Bacterial live vector vaccines represent a vaccine development strategy that offers exceptional flexibility. In this approach, genes that encode foreign antigens of unrelated bacterial, viral or parasitic pathogens are expressed in an attenuated bacterial vaccine strain that delivers these foreign antigens to the immune system, thereby eliciting relevant immune responses. Significant progress has been made in the development of attenuated Salmonella enterica serovar Typhi live vector vaccines. Advances have been made in genetically stabilized expression plasmids, antigen export systems to improve foreign antigen-specific immunity, and the establishment of intranasal models in both mice and non-human primates for characterizing mucosal, humoral, and cellular immune responses to these live vectors. Of critical importance to future clinical trials, non-antibiotic plasmid selection systems have recently been engineered to improve the safety of these vaccines. The broad hypothesis of this research plan is that by appropriate manipulation of the Salmonella enterica serovar Typhi live vector platform technologies, we can construct a mucosally administered multivalent vaccine to immunize against recurrent Clostridium difficile infections (RCDI). To accomplish this, we will engineer within a single strain both non-antibiotic plasmid-based and novel chromosomal expression systems to express in concert the non-toxic cell-binding domains of three C. difficile toxins;enterotoxins A and B and binary toxin. The immunogenicity of this live vector strain will be determined using a murine intranasal model of immunogenicity, and a vaccination strategy based on a heterologous prime/boost approach in which the host is immunized sequentially with C. difficile antigens delivered both using live vectors and as purified proteins. Promising candidates eliciting antibody responses against all three C. difficile antigens will be further tested for protection in mice similarly immunized with he multivalent strain and challenged orogastrically with spores from an epidemic strain of C. difficile.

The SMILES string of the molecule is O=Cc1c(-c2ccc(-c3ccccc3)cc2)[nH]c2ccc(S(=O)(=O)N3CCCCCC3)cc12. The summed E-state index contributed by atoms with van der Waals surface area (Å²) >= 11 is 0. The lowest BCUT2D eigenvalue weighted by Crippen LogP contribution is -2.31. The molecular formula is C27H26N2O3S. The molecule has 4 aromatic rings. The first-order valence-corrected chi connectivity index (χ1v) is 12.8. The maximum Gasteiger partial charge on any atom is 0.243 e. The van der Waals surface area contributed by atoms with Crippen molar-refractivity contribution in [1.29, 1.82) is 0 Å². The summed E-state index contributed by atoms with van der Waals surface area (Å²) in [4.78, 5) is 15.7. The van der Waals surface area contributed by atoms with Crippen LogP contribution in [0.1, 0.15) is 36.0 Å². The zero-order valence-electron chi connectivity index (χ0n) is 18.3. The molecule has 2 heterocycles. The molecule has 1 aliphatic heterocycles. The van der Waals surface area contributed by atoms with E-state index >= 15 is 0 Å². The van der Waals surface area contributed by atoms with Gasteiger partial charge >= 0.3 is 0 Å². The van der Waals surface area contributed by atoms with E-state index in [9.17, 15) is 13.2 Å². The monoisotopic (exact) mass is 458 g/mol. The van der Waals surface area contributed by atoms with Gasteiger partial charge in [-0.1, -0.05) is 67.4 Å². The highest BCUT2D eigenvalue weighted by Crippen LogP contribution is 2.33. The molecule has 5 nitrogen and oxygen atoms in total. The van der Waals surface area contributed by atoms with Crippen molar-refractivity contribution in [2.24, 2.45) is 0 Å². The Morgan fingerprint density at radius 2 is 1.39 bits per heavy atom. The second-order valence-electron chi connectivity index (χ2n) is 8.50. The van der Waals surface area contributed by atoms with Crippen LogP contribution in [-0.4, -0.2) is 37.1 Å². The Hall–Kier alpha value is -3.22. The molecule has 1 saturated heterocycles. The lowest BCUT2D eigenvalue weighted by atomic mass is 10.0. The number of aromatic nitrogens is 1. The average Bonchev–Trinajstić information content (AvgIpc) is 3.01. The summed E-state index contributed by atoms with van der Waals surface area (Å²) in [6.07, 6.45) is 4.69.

We will develop an attenuated Salmonella Typhi-based multivalent vaccine against recurrent Clostridium difficile infections (RCDI), using genetic engineering techniques that can be adapted for use in other bacterial vaccines targeting a wide variety of human pathogens.
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